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Caching Method Results With JCache

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Caching Method Results With JCache

Take a look at how to make use of JCache, a simple annotation, and a few associated dependencies to store method results.

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In JCache, there is a handy functionality that transparently caches the result of methods. You can annotate methods of managed beans with @CacheResult, and the result of the first call will be returned again without calling the actual method a second time.

import javax.cache.annotation.CacheResult;
// ...

public class Calculator {

    @CacheResult
    public String calculate() {
        // do some heavy lifting...
        LockSupport.parkNanos(2_000_000_000L);

        return "Hi Duke, it's " + Instant.now();
    }
}


If the bean is injected and the method calculate is called, the result will be cached after the first call. By default, this mechanism doesn’t cache and return exceptions.

We can include the calculator in a JAX-RS resource as follows:

@Path("calculation")
public class CalculationResource {

    @Inject
    Calculator calculator;

    @GET
    public String calculation() {
        return calculator.calculate();
    }
}


Calling that HTTP resource will return the same value for all subsequent invocations.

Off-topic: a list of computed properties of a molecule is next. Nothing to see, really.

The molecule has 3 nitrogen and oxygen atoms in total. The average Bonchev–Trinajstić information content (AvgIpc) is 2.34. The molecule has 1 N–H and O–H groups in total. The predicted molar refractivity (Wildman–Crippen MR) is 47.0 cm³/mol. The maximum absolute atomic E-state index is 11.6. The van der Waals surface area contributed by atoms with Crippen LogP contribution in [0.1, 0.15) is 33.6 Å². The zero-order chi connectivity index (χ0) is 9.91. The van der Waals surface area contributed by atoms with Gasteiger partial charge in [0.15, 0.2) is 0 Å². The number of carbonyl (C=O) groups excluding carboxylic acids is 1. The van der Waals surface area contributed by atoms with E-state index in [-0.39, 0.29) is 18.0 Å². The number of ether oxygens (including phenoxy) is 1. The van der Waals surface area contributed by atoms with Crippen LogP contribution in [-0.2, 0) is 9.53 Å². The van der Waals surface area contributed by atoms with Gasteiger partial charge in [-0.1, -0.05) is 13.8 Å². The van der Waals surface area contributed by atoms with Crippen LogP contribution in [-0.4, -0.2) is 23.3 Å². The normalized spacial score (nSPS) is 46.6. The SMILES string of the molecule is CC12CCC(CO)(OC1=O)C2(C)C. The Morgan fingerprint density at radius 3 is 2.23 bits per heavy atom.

For this example to run on Java EE application servers we, for now, have to declare the interceptor that is responsible for caching the result. This is due to JCache not being included in the EE umbrella. Therefore, this small configuration overhead needs to be done for now.

If you want to run this example in WildFly specify the interceptor in the beans.xml:

<interceptors>
    <class>org.infinispan.jcache.annotation.CacheResultInterceptor</class>
</interceptors>


WildFly uses Infinispan, which needs to be added in the pom.xml.

<dependency>
    <groupId>javax.cache</groupId>
    <artifactId>cache-api</artifactId>
    <version>1.0.0</version>
</dependency>
<dependency>
    <groupId>org.infinispan</groupId>
    <artifactId>infinispan-jcache</artifactId>
    <version>8.2.4.Final</version>
</dependency>


This post was reposted from my newsletter issue 011.

 Scan Java, NuGet, and NPM packages for open source security and license compliance issues. 

Topics:
jcache ,java ,java ee ,caching ,tutorial

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